10 Great Islands You've Never Heard Of!
You escape to an island for that splendid sense of isolation. The problem is, lots of other travelers have the exact same idea. These days, getting away from it all requires some creativity
The Azores, Faial
For hundreds of years, ships have stopped in Horta, the main port of Faial, on their way between the New and Old Worlds. The seafarers left their mark, creating a giant collage of inscriptions and colorful paintings on the walls and sidewalks of the marina's jetty. (Bad luck reputedly follows any sailor who doesn't leave a mark in the port.) Yachts and fishing boats still pull into Faial regularly, but the nine islands of the Azores--an autonomous region of Portugal, in a warm climate 900 miles west of the mainland--also bring in Europeans attracted to the volcanic landscapes, black sand beaches, and peaceful vibe.
Simple rooms with marina views and air-conditioning are usually less than $100 a night at Residencial São Francisco in Horta (Rua Conselheiro Medeiros, 011-351/292-200-980, residencialsaofrancisco.com). SATA International flies direct from Boston to the island of São Miguel in the Azores, with continuing flights to Horta (800/762-9995, azores-express.com, from $908). The Peter Café Sport, serving sailors since 1918, is big on nautical memorabilia (Rua Tenente Valadim, 011-351/292-292-327, grilled ham, cheese, and pineapple sandwich $2). The cafe's museum houses a fascinating scrimshaw collection ($2). Faial's western end is a moonscape formed by a volcano eruption in the 1950s, where roofs still peek out from mounds of ash. The nearby Forest Park of Capelo is a nice swath of green with tables and chairs made of volcanic stone. It's perfect for picnics.
After exploring Faial, try neighboring isles Pico and São Jorge, connected by ferries; they're known for their wine and cheese respectively (transmacor.pt, $4--$17 each way). --Jeanine Barone
France, Ile de la Barthelasse
When Avignon's medieval popes needed a break from the hubbub of their walled city, they crossed a bridge to a bucolic retreat in the middle of the Rhone River. Centuries later, Ile de la Barthelasse and adjoining Ile de Piot--whose vineyards, vegetable gardens, and pear, apple, and cherry orchards cover more than half of their nearly three total square miles--still make for a wonderful getaway. The two river islands are crisscrossed by cobbled walkways, woodsy hiking trails, and rambling country roads. An old path along the river provides spectacular views of Avignon's ramparts and the St. Bénézet Bridge, both the subjects of Impressionist paintings.
To reach the islands, pedal across the Daladier Bridge on a rental from Provence Bike (011-33/4-90-27-92-61, provence-bike.com, from $13.50 per day) or hop on the free bus from Avignon's Porte de l'Oulle. Once there, you'll feel truly out in the country by mounting a horse at Centre Equestre d'Avignon (011-33/4-90-85-83-48, cheval-avignon.com, from $3 per hour, reservations required). While away the hours in the riverfront bar/cafés or on the leafy terrace at Le Bercail (Chemin des Canotiers, 011-33/4-90-82-20-22, pizzas from $6), which looks straight across to Avignon's bluffs. Bed down in elegance at Auberge de la Treille (011-33/4-90-16-46-20, latreille.net, rooms from $104), an 18th-century mansion. Splurge on the evening menu for the full glory of Provençal cuisine--foie gras, fish, cheeses, truffles, fresh fruit, and chocolates (prix fixe from $30). --David Lyon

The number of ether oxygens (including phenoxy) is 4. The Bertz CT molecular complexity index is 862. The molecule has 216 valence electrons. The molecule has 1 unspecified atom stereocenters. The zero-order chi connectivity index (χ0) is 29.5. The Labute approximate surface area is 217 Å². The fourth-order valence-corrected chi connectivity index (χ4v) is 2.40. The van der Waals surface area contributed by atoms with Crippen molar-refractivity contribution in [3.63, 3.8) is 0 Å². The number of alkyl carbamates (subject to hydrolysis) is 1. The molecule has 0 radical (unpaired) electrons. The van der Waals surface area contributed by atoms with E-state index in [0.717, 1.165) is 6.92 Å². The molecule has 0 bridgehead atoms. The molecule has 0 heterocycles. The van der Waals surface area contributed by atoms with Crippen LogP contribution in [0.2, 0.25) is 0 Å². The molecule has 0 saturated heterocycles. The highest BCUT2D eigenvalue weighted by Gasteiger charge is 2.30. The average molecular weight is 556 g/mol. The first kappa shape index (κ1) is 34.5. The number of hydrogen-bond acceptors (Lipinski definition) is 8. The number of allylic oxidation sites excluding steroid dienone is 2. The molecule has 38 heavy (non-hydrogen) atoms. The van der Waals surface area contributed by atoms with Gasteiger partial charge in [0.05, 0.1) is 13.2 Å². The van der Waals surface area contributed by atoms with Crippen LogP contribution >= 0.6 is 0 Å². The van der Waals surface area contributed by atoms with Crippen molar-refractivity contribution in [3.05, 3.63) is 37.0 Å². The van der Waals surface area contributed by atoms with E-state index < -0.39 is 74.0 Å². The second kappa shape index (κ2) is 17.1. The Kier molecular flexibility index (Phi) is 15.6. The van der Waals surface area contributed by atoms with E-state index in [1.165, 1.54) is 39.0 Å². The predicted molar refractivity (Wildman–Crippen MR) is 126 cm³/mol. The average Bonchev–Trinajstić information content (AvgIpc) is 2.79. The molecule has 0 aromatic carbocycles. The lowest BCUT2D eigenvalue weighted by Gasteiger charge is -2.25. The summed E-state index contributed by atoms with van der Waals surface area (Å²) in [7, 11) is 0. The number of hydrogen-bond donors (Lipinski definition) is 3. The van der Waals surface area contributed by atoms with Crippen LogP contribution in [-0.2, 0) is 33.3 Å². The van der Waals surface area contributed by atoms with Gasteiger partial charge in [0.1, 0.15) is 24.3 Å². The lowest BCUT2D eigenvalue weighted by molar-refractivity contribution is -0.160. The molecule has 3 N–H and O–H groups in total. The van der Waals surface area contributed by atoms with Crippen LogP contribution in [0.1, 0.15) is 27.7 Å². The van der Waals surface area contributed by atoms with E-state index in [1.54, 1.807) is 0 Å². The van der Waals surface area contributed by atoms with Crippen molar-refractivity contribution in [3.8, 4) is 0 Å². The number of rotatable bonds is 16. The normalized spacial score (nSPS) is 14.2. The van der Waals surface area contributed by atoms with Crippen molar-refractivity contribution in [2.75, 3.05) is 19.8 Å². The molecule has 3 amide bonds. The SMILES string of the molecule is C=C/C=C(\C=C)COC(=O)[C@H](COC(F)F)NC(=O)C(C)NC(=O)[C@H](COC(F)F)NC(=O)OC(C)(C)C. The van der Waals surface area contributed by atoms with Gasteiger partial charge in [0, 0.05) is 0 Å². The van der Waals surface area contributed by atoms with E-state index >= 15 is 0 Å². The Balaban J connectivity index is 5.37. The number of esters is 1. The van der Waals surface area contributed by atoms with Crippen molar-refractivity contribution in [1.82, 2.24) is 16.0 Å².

Mexico, Isla Holbox
Less than 100 miles north of the giant resorts and rowdy revelers in Cancún lies an island that feels like it's on another continent. On Isla Holbox, the village square, or El Parque, consists of a basketball court where locals play pickup games and a few basic stores that would never be considered boutiques. Instead of cars, golf cart taxis quietly motor along sandy streets. The island has no nightclubs, high-rise hotels, cell phone service, or ATMs (bring pesos). The lack of distractions leaves you with plenty of time for walking on the beach, feasting on the freshest seviche, taking siestas, swimming in calm waters, and collecting seashells. Peek into the doorway of a sand-floored home and you're likely to catch someone napping in a hammock. It's hard not to succumb to the slow life.
In the afternoons, amble over to the beachside cantina Discoteca Carioca's (no address or phone; like everything else on the island, it's easy to find) for guacamole and a michelada--a specialty that mixes lots of lime with beer and a shot of chili sauce. A kiosk in the square serves a perfectly crisp chicken torta (sandwich) for about $1.50. If you're feeling ambitious, rent a sea kayak or try to reel in a few yellowtail or bonitos on a deep-sea fishing excursion. There aren't outfitters per se, so arrange an outing through your hotel, or simply head down to the waterfront and haggle. During the summer months, a local skipper can also take you out to swim with 50-foot whale sharks. It may sound dangerous, but the sharks are actually harmless and friendly.